By David Morgan CBS News September 26, 2018, 11:57 AM Library of Congress launches online National Screening Room

Frank Sinatra teaches young boys about how anti-semitism is un-American in the 1945 short, "The House I Live In," one of the films featured in the Library of Congress' National Screening Room.


With a collection of more than 1.6 million items, the Library of Congress is the world's largest repository of moving images. But beyond storing and cataloging precious films from the earliest days of motion picture photography, the Library is now making hundreds of its digitized treasures more easily accessible to the public, with the launch of its online National Screening Room.

The Library announced Wednesday that hundreds of films (many of which are in the public domain) will be freely available on its website. The films cover more than a century of cinema, from 1890 through 1999, and include fiction and non-fiction.


Martin Scorsese would pay homage to this shot from "The Great Train Robbery" (1903), in which the audience stared down the barrel of a bad hombre, in "Goodfellas."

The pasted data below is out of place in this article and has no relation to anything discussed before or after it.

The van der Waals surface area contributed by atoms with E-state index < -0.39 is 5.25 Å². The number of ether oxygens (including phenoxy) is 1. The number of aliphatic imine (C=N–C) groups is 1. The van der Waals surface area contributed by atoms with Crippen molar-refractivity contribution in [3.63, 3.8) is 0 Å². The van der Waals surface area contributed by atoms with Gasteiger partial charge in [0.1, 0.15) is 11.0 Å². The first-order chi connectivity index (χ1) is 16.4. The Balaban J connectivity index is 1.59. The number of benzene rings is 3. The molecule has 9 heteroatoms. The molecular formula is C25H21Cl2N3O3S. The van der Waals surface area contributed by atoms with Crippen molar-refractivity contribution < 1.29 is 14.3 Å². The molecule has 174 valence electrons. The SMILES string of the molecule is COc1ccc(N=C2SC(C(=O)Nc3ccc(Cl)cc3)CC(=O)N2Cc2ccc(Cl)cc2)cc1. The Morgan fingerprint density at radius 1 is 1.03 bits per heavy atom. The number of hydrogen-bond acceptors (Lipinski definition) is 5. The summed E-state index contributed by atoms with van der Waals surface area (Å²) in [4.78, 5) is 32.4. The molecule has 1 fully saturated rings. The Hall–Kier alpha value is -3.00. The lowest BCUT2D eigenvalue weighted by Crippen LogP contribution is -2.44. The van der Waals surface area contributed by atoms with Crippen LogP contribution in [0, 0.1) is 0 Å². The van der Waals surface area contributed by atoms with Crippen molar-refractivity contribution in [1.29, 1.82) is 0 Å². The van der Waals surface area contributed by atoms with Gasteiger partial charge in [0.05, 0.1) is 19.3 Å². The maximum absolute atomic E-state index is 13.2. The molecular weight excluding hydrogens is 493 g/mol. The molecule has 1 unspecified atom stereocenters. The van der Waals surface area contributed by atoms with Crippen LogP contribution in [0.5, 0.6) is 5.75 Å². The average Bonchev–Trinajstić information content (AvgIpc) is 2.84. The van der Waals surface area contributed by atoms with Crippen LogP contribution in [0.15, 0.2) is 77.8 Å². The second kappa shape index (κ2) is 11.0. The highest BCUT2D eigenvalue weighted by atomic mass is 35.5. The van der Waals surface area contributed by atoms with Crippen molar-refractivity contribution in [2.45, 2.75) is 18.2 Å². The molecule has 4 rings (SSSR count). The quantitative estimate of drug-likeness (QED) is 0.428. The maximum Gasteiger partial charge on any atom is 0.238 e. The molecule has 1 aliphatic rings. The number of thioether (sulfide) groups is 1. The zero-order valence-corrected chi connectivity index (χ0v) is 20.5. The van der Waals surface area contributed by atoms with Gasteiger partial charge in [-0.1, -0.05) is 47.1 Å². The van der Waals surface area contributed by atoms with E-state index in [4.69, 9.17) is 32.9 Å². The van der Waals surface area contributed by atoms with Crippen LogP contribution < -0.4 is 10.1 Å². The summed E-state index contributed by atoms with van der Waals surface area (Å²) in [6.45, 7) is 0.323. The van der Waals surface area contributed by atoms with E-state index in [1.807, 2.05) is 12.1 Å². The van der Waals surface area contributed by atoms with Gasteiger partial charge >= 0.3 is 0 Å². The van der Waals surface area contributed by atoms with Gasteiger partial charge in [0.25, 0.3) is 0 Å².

Library of Congress

New content will be added to the National Screening Room's playlist each month. For starters, it is featuring 281 titles. (While some rights owners have granted permission to the Library to stream their films, public domain titles may be streamed or downloaded.)

"The goal of this digital project is to present the public with a broad range of historical and cultural audio-visual materials that will enrich education, scholarship and lifelong learning," said curator Mike Mashon, head of the Moving Image Section of the Library.

Among the items on tap:

There is also newsreel and actuality footage of such figures such as Presidents William McKinley and Theodore Roosevelt, Frank Sinatra, and Adam Clayton Powell.

The National Screening Room will also create educator lesson plans on significant historical and social topics, from the Harlem Renaissance and Dust Bowl, to segregation, science, wars and women's history.